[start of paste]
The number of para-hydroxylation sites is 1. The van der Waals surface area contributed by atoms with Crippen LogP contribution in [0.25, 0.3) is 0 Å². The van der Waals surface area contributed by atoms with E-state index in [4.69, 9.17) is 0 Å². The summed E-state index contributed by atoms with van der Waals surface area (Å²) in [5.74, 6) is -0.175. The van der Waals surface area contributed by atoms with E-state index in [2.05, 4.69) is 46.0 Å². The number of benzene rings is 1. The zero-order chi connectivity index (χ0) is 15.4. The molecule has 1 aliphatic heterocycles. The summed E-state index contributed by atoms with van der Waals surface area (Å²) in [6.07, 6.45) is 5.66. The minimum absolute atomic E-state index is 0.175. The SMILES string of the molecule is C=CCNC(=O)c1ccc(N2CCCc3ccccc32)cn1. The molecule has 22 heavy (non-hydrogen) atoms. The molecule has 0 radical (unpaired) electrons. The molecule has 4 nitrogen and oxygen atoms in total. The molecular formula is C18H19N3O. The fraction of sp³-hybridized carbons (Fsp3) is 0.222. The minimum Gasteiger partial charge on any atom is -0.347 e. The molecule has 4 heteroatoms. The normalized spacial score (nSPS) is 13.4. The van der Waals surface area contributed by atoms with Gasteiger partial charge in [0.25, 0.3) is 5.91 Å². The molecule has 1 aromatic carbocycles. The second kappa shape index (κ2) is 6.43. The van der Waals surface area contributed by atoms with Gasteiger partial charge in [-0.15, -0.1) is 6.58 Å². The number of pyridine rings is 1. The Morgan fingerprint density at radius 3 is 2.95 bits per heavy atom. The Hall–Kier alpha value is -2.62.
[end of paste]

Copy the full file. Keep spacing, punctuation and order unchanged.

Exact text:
The number of para-hydroxylation sites is 1. The van der Waals surface area contributed by atoms with Crippen LogP contribution in [0.25, 0.3) is 0 Å². The van der Waals surface area contributed by atoms with E-state index in [4.69, 9.17) is 0 Å². The summed E-state index contributed by atoms with van der Waals surface area (Å²) in [5.74, 6) is -0.175. The van der Waals surface area contributed by atoms with E-state index in [2.05, 4.69) is 46.0 Å². The number of benzene rings is 1. The zero-order chi connectivity index (χ0) is 15.4. The molecule has 1 aliphatic heterocycles. The summed E-state index contributed by atoms with van der Waals surface area (Å²) in [6.07, 6.45) is 5.66. The minimum absolute atomic E-state index is 0.175. The SMILES string of the molecule is C=CCNC(=O)c1ccc(N2CCCc3ccccc32)cn1. The molecule has 22 heavy (non-hydrogen) atoms. The molecule has 0 radical (unpaired) electrons. The molecule has 4 nitrogen and oxygen atoms in total. The molecular formula is C18H19N3O. The fraction of sp³-hybridized carbons (Fsp3) is 0.222. The minimum Gasteiger partial charge on any atom is -0.347 e. The molecule has 4 heteroatoms. The normalized spacial score (nSPS) is 13.4. The van der Waals surface area contributed by atoms with Gasteiger partial charge in [0.25, 0.3) is 5.91 Å². The molecule has 1 aromatic carbocycles. The second kappa shape index (κ2) is 6.43. The van der Waals surface area contributed by atoms with Gasteiger partial charge in [-0.15, -0.1) is 6.58 Å². The number of pyridine rings is 1. The Morgan fingerprint density at radius 3 is 2.95 bits per heavy atom. The Hall–Kier alpha value is -2.62.